Going from a prophetic look at the potentiality of totalitarianism in the 20th century to a real-life account of totalitarianism in action, Nothing to Envy is as close as we’ve come to a non-fiction Nineteen Eighty-Four. Part dramatized, part novelized, the narrative focusses on a series of first-hand accounts of life under the repressive military junta of the Democratic People’s Republic of Korea. Running the gamut from famine through to thought control, the product is a visceral, shocking and frequently inspiring exposé of reality in the industrial heartlands of this super-secretive state.
To Kill a Mockingbird (1960), Harper Lee
A book that’s credited by some to have opened the eyes of an entire generation, To Kill a Mockingbird stands proud as a literary precursor to the American civil rights movement. Although Harper Lee herself had no official connections to the protests of the 1960s, commentators have hailed her work as offering readers an exodus from the ingrained racial tensions inherent to communities of the Deep South. To Kill a Mockingbird has also spawned its own Oscar-winning feature film and a sequel, Go Set a Watchman, to be published in 2015.
Hiroshima (1946), John Hersey
Complete with haunting descriptions of annihilated bodies, conflagrated eyeballs, disappeared humans and entire cities destroyed, John Hersey’s Hiroshima remains surely one of the most unforgettable accounts of suffering ever to hit the shelves. It was first published as a single editorial piece in the New York Times and was only subsequently republished in book format after entering the modern discourse as a definitive picture of the awesome and dreadful destructive power of the nuclear weapon—a timely read if there ever was one!
The Forged Coupon (1912), Leo Tolstoy
This two-part novella by the great master of Russia’s literary Golden Age is a fable of the most thought-provoking kind. It begins with a simple act: the forging of a 12 rouble note by a young schoolboy. From this tiny immorality, a cascading chain reaction of cause and effect begins to spread across the land; good characters are seen to descend to evil deeds necessitated by the consequences of the forging; adultery, murder and land-grabbing ensues, and throughout it all the justice of law and Russian Orthodoxy serves only to make matters worse. The resolution comes with Tolstoy’s own fervent Christian Anarchism, which raises the prospect of grace over punishment as a motive for redemption.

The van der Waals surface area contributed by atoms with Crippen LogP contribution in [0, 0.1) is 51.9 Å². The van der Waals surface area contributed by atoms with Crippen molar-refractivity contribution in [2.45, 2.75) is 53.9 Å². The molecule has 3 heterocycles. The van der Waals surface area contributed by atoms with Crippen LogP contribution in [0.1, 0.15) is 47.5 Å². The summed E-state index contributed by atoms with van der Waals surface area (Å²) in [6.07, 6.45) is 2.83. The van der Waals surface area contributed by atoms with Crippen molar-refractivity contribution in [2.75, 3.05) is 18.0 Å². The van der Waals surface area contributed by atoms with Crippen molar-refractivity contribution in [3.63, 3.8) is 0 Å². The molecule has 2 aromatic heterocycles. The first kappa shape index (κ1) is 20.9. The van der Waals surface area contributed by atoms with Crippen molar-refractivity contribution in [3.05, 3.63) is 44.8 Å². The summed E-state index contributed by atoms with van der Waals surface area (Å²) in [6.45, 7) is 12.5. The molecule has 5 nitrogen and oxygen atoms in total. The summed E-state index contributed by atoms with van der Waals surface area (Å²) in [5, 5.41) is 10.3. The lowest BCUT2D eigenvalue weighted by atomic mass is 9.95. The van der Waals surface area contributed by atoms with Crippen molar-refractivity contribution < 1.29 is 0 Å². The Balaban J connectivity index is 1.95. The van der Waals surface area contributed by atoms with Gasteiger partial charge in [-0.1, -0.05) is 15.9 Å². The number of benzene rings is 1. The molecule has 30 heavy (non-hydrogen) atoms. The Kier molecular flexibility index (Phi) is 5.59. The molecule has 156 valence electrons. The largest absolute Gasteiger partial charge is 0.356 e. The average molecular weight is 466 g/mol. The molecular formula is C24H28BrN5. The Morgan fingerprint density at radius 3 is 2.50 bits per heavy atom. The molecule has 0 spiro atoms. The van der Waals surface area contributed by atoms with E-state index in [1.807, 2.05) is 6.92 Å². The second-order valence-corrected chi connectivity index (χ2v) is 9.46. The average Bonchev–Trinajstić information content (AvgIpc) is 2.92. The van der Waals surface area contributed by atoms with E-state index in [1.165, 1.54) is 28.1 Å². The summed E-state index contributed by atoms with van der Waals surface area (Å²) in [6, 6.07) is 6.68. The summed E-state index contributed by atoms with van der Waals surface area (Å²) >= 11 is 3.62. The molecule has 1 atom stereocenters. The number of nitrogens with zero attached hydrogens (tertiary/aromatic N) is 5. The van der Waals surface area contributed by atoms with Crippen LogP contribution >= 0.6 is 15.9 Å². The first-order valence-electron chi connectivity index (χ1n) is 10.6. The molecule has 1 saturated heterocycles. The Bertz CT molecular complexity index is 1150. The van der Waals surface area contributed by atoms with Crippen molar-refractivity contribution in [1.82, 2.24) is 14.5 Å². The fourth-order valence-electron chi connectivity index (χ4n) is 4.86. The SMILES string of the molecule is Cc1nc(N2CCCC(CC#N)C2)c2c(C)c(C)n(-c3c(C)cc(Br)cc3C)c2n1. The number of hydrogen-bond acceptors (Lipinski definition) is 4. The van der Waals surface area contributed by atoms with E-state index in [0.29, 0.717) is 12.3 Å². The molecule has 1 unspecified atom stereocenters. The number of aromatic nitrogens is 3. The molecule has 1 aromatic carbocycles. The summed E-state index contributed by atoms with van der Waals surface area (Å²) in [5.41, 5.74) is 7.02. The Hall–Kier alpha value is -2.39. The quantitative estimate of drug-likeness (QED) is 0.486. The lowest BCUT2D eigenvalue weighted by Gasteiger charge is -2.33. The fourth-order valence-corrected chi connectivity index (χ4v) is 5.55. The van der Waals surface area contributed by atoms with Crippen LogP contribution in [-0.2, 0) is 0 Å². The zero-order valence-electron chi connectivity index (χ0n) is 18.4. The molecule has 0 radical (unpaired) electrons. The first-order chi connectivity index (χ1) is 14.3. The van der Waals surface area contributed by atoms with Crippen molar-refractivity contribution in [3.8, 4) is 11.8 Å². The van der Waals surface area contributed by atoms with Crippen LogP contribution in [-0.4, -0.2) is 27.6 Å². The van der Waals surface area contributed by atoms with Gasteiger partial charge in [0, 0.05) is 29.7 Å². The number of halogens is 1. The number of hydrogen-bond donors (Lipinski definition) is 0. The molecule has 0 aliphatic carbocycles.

A Short History of Nearly Everything (2003), Bill Bryson
Dealing with subjects from particle physics and Einsteinian relativity to Jurassic biology and volcanic metamorphosis, Bill Bryson’s all-encompassing look at the world of science and the history of ideas was gilded with the prestigious Descartes Prize back in 2005, which championed its cross-disciplinary approach to communicating some of the most important discoveries ever made and their implications on history and technology. Put simply, if you’re looking to tap into the world of science literature but don’t know where to begin, this book is the perfect pick.
A Brief History of Time (1988), Stephen Hawking
Since first hitting the shelves back in 1988, Stephen Hawking’s magnum opus has sold more than 10 million copies—and why not? It does, after all, begin by postulating the questions that pursue us all: Where did the universe come from? How did it all begin? The answer is one of beautiful and intricate complexity, made simple by Hawking’s indelible sleight of hand for converting even the most challenging of theoretic principals—black hole singularities, the fabric of space-time—into something at once dramatic, enthralling and understandable.
By Rich Francis